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Showing posts from March, 2012

Google Plays Around

Google has re-branded the Android Market to the Google Play Store. While I understand this to be a part of a larger strategy to bring all of Google's offerings under one banner, I must say I'm not impressed with how this has been handled by Google. Google seems to be searching for a way to compete with the ecosystems that Apple, Amazon and Microsoft are building and by changing the branding for their digital marketplaces overnight, I will argue has caused even more confusion.

From the get go, the Google Play announcement was a strange one. Announced with nothing more than a blog post and then pushed to users with no warning or plan, it caused nothing but confusion for those who have Android devices and don't keep up with Google's latest plans. Thankfully Verizon had the foresight to send a text to Android device owners to warn them of the impending change, but that was one carrier in one country. Most consumers don't visit Google's web version of the Android M…

Sprint and HTC Set to Announce New Phone

Sprint announced the other day that they would be holding a press event on April 4th to unveil their latest "collaboration" with HTC. Most likely this will be to unveil a re-branded HTC One X or S that has LTE and will fly under the EVO name on Sprint's network.

At least that's my hope for a best case scenario. I'm a little more worried that Sprint will attempt to update the HTC EVO 3D. Now the EVO 3D is a fine phone, but ultimately I think 3D in general needs to go find it's quiet comfortable corner and die in peace. While the 3D gimmick (and that's all it is, a gimmick) has made for a few minutes of entertainment here and there with 3D video or 3D photos on the phone itself, I have no intention of ever taking photos in 3D or watching movies exclusively in 3D. The biggest reason I don't enjoy 3D is because it gives me headaches after viewing for extended periods of time or if I don't get to look at the image in just the right way. So no matter how…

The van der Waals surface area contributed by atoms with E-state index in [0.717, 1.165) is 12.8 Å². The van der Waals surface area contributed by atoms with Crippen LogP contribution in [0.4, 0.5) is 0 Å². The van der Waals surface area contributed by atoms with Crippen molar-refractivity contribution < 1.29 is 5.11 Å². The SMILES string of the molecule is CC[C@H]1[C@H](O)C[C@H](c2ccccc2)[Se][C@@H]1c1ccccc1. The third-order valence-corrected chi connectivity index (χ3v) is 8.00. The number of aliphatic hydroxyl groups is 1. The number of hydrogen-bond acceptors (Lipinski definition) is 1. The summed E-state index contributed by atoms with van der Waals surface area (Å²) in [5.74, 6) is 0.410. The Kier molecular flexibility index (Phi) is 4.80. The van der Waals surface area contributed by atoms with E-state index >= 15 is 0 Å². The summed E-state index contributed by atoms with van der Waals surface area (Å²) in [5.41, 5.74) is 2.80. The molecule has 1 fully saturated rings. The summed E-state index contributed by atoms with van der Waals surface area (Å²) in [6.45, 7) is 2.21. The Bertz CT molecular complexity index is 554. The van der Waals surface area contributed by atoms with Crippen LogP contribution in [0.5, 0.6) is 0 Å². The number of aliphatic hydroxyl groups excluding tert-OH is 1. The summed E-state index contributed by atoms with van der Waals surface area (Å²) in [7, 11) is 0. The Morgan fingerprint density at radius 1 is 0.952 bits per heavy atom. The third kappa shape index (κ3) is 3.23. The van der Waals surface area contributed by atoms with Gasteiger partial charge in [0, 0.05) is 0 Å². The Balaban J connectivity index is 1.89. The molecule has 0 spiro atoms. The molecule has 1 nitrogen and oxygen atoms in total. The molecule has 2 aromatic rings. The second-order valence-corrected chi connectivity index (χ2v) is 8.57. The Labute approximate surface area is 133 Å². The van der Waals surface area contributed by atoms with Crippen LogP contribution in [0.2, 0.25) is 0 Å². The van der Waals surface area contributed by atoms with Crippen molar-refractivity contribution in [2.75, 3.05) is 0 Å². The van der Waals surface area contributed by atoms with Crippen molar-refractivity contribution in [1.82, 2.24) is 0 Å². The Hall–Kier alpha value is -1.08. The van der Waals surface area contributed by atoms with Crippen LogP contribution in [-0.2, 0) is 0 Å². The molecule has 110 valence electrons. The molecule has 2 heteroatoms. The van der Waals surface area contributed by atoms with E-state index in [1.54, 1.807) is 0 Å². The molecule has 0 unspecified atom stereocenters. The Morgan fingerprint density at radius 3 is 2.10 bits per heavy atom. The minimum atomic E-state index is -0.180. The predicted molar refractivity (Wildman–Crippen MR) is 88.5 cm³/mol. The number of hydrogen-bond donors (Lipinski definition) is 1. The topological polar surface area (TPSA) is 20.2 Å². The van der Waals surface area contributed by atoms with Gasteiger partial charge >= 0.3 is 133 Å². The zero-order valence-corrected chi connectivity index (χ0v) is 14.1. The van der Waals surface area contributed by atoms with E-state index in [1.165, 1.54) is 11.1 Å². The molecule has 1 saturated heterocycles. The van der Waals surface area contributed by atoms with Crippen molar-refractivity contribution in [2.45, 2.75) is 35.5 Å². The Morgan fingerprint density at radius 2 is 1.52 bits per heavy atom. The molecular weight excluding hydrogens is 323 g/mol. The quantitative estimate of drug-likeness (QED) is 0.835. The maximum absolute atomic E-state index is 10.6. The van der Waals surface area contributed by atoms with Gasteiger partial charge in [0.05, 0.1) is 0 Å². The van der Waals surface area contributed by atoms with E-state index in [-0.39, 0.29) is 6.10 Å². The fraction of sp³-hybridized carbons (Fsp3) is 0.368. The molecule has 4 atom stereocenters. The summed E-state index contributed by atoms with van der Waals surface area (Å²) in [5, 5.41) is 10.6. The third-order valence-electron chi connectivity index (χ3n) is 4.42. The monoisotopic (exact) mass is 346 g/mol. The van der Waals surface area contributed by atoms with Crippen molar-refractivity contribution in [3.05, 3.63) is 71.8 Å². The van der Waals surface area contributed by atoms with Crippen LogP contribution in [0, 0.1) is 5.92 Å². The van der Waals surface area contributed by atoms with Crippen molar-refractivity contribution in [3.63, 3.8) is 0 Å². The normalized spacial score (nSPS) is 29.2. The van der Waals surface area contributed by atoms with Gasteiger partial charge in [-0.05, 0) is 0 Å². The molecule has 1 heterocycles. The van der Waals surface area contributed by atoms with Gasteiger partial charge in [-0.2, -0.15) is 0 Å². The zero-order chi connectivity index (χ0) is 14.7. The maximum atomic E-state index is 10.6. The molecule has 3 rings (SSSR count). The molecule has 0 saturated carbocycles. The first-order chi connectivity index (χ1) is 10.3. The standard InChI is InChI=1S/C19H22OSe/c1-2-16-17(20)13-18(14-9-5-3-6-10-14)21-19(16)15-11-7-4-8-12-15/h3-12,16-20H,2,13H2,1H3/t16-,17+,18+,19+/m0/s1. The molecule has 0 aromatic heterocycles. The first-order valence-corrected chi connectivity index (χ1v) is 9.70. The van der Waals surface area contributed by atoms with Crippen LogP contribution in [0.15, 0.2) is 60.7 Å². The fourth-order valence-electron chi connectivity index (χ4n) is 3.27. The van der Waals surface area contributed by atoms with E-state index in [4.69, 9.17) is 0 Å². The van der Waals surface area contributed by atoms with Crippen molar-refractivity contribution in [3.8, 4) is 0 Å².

Nokia's 5 Steps to Windows Phone Success

Nokia finds themself in a precarious position. They’ve gone all in with Microsoft to become the premier Windows Phone manufacturer and jumped ship from their in-house Symbian product. They once were synonymous with the thought of any cell phone. Nokia, along with everyone else was upended by the introduction of the iPhone by Apple and as a result, for the past few years have been largely absent from the North American continent, especially in the United States. Can Nokia reclaim their top spot, does Microsoft’s platform provide the software to get them there and will Nokia matter in the US marketplace now that Apple and Android are so firmly entrenched?
Nokia’s fall from favor began much like most other cell phone companies over the past few years, the introduction of the iPhone in 2007 by Apple and the failure to respond to the way that changed the game. I know it’s been said a thousand times, but it bears repeating, what Apple accomplished with the iPhone was nothing short of a rev…

Nintendo's Wii U Gamble

Nintendo outed the Wii U to gamers around the world last year at E3. This year we expect to see more of the games that will be accompanying the launch of the WiiU this fall and a better picture of the ecosystem that Nintendo looks to surround their new console with.

The Wii U looks to be a safe move by Nintendo. Take the successful formula that propelled the sales of the Nintendo Wii, upgrade the hardware, include the same motion controls, include backwards compatibility, and then add a new controller aimed at more hard-core gamers. This on the surface looks like a good move for Nintendo who, as of late, has been struggling to move as many Wii consoles into consumer’s hands. Overall it looks like Nintendo has listened to some of the vocal complaints against it and has plotted out a strategy to include gamers who are looking for a hard-core experience.

Nintendo still has a lot to follow through on though. With no real laid out online strategy, no content deals and almost no exclusive tit…

Why the new iPad is Revolutionary and not Evolutionary

The newest version of Apple's iPad has been unveiled to the world at large. Truth be told, the updates made to the device are pretty much along the lines of what people expected. Retina display, 4G radios, better camera (although not where I predicted) iOS 5.1 and the iPad 2 continuing to sell at a reduced $399.

So why is an expected update so revolutionary? What makes this iPad any better or more special than the previous two? The screen resolution. The fact that people can now hold a screen in their hand that will look better than the one hanging on their wall at home. The fact that Apple appears to be making the push for sharp, clear content on all of their devices. Apple is showing the world that the way you engage with and interact with content, apps and anything else has always been and always will be through the display. When content looks it's best and images, text, buttons, and all manner of graphics look as crisp and sharp as possible, the fact that you're lookin…

Windows 8 Consumer Preview Part 2 - The Pain Points

So in my first post dealing with the Windows 8 Consumer Preview, I talked about how I loved the integration of Microsoft's services and that this connected Metro future looked like quite a bold and bright future for Microsoft. Now I want to talk about the pain points, where I feel Microsoft has to make some changes before handing Windows 8 to consumers.